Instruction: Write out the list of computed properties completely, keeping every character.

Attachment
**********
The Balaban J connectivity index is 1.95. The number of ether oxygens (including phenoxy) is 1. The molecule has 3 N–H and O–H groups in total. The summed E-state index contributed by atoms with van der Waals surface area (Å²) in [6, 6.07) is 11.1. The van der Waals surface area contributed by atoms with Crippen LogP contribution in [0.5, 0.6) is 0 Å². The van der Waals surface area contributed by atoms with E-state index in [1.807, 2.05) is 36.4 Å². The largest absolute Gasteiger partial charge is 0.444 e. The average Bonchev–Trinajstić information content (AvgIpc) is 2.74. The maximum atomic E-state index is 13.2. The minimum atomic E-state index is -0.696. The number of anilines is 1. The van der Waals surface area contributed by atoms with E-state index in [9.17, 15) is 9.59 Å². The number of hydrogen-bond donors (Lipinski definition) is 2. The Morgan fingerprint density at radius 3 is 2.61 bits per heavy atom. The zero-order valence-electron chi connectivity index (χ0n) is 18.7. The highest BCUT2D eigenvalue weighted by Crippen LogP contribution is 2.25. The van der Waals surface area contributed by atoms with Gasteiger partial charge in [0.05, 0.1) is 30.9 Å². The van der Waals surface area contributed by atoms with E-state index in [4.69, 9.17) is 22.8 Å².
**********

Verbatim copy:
The Balaban J connectivity index is 1.95. The number of ether oxygens (including phenoxy) is 1. The molecule has 3 N–H and O–H groups in total. The summed E-state index contributed by atoms with van der Waals surface area (Å²) in [6, 6.07) is 11.1. The van der Waals surface area contributed by atoms with Crippen LogP contribution in [0.5, 0.6) is 0 Å². The van der Waals surface area contributed by atoms with E-state index in [1.807, 2.05) is 36.4 Å². The largest absolute Gasteiger partial charge is 0.444 e. The average Bonchev–Trinajstić information content (AvgIpc) is 2.74. The maximum atomic E-state index is 13.2. The minimum atomic E-state index is -0.696. The number of anilines is 1. The van der Waals surface area contributed by atoms with E-state index in [9.17, 15) is 9.59 Å². The number of hydrogen-bond donors (Lipinski definition) is 2. The Morgan fingerprint density at radius 3 is 2.61 bits per heavy atom. The zero-order valence-electron chi connectivity index (χ0n) is 18.7. The highest BCUT2D eigenvalue weighted by Crippen LogP contribution is 2.25. The van der Waals surface area contributed by atoms with Gasteiger partial charge in [0.05, 0.1) is 30.9 Å². The van der Waals surface area contributed by atoms with E-state index in [4.69, 9.17) is 22.8 Å².